December 3, 2023
A US judge on Thursday approved a $415 million class-action settlement resolving claims that online gaming companies DoubleDown Interactive LLC and International Game Technology PLC violated Washington state gambling laws and consumer protection provisions.

In his ruling, US District Judge Robert Lasnik in Seattle federal court called the resolution “fair, reasonable, and adequate.” He issued his final approval order after a hearing in the case, concluding more than four years of litigation.

Online consumers alleged “social casino” games developed by the defendants “constitute unlawful gambling under Washington’s gambling laws.” The settlement was the latest in a series of related cases.

International Game Technology, based in the U.K., and DoubleDown have denied any liability. They argued that the plaintiffs’ claims “rest on novel and untested interpretations of Washington’s gambling laws.”

The games are free to play, but users pay for additional chips. The lawsuit said consumers wager to acquire more chips that they otherwise would need to buy.

Tens of thousands of class members “purchased and lost chips” by wagering at DoubleDown Casino, the plaintiffs’ lawyers alleged. The class attorneys argued users were entitled to pursue their losses under a Washington state law.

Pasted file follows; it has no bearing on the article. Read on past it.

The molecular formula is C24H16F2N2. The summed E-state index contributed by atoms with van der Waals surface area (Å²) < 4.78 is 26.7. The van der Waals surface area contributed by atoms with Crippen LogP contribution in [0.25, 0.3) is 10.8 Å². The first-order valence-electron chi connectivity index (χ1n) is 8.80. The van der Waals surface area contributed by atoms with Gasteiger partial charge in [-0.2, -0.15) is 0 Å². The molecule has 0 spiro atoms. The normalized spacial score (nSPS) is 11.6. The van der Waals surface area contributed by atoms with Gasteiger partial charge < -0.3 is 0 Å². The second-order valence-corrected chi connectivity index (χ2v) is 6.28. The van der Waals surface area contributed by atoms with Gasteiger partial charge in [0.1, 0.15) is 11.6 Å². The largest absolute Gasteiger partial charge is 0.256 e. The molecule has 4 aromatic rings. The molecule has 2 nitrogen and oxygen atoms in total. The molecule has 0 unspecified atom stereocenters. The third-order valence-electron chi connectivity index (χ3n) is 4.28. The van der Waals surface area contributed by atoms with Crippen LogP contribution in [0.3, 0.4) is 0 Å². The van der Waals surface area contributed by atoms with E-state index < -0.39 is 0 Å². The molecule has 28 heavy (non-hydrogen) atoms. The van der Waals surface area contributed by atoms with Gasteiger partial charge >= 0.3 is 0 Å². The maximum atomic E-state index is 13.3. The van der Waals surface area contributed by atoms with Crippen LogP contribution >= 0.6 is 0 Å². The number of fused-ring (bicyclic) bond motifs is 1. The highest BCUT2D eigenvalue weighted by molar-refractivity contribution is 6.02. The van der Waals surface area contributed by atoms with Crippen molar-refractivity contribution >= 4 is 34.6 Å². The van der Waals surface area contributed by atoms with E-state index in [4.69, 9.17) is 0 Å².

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DoubleDown and its lawyers on Friday did not immediately respond to messages seeking comment. Lawyers for International Game Technology did not immediately respond to a similar request. Lasnik said seven class members opted out of the settlement, but there were no formal objections to the deal.

Plaintiffs’ lawyer Todd Logan at Edelson, the firm that was leading the case, on Friday said the firm’s social-casino litigation overall has led to $651 million for clients and class members.

Logan said in the latest settlement “many class members stand to receive, individually, hundreds of thousands of dollars.”

Lasnik awarded nearly $121.5 million in legal fees to lead class attorneys at Chicago-based Edelson.

Lasnik’s fee award amounted to about 29% of the settlement fund. The plaintiffs’ lawyers had said they would seek no more than 30% for fees.

The litigation was “risky, novel, and hard-fought,” Lasnik said in his order, and so he approved a request for fees that went beyond a 25% benchmark in Washington and other states comprising the 9th US Circuit Court of Appeals.

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